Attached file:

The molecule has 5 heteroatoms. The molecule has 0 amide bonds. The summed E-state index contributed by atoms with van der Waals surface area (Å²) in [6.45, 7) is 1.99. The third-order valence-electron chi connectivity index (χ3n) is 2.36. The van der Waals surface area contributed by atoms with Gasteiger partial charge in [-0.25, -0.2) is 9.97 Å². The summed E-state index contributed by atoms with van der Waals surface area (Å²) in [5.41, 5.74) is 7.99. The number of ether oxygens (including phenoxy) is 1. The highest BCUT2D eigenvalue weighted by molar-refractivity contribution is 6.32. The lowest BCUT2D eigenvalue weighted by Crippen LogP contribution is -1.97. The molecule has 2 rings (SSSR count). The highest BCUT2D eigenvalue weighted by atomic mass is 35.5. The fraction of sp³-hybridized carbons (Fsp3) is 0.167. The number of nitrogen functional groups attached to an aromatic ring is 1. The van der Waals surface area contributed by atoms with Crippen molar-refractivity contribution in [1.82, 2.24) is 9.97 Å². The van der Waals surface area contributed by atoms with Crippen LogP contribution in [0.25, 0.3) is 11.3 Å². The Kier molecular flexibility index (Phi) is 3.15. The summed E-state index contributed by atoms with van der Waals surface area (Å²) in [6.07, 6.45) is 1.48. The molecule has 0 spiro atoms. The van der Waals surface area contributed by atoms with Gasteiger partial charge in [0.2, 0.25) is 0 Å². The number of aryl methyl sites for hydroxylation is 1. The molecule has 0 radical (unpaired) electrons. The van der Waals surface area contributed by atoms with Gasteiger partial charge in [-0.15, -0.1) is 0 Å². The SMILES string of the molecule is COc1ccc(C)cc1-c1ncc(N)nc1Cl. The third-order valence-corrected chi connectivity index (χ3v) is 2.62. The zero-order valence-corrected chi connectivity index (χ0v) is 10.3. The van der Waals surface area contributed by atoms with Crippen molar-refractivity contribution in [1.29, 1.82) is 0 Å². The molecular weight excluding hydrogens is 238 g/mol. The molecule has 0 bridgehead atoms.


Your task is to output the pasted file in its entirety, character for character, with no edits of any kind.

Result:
The molecule has 5 heteroatoms. The molecule has 0 amide bonds. The summed E-state index contributed by atoms with van der Waals surface area (Å²) in [6.45, 7) is 1.99. The third-order valence-electron chi connectivity index (χ3n) is 2.36. The van der Waals surface area contributed by atoms with Gasteiger partial charge in [-0.25, -0.2) is 9.97 Å². The summed E-state index contributed by atoms with van der Waals surface area (Å²) in [5.41, 5.74) is 7.99. The number of ether oxygens (including phenoxy) is 1. The highest BCUT2D eigenvalue weighted by molar-refractivity contribution is 6.32. The lowest BCUT2D eigenvalue weighted by Crippen LogP contribution is -1.97. The molecule has 2 rings (SSSR count). The highest BCUT2D eigenvalue weighted by atomic mass is 35.5. The fraction of sp³-hybridized carbons (Fsp3) is 0.167. The number of nitrogen functional groups attached to an aromatic ring is 1. The van der Waals surface area contributed by atoms with Crippen molar-refractivity contribution in [1.82, 2.24) is 9.97 Å². The van der Waals surface area contributed by atoms with Crippen LogP contribution in [0.25, 0.3) is 11.3 Å². The Kier molecular flexibility index (Phi) is 3.15. The summed E-state index contributed by atoms with van der Waals surface area (Å²) in [6.07, 6.45) is 1.48. The molecule has 0 spiro atoms. The van der Waals surface area contributed by atoms with Gasteiger partial charge in [0.2, 0.25) is 0 Å². The number of aryl methyl sites for hydroxylation is 1. The molecule has 0 radical (unpaired) electrons. The van der Waals surface area contributed by atoms with Gasteiger partial charge in [-0.15, -0.1) is 0 Å². The SMILES string of the molecule is COc1ccc(C)cc1-c1ncc(N)nc1Cl. The third-order valence-corrected chi connectivity index (χ3v) is 2.62. The zero-order valence-corrected chi connectivity index (χ0v) is 10.3. The van der Waals surface area contributed by atoms with Crippen molar-refractivity contribution in [1.29, 1.82) is 0 Å². The molecular weight excluding hydrogens is 238 g/mol. The molecule has 0 bridgehead atoms.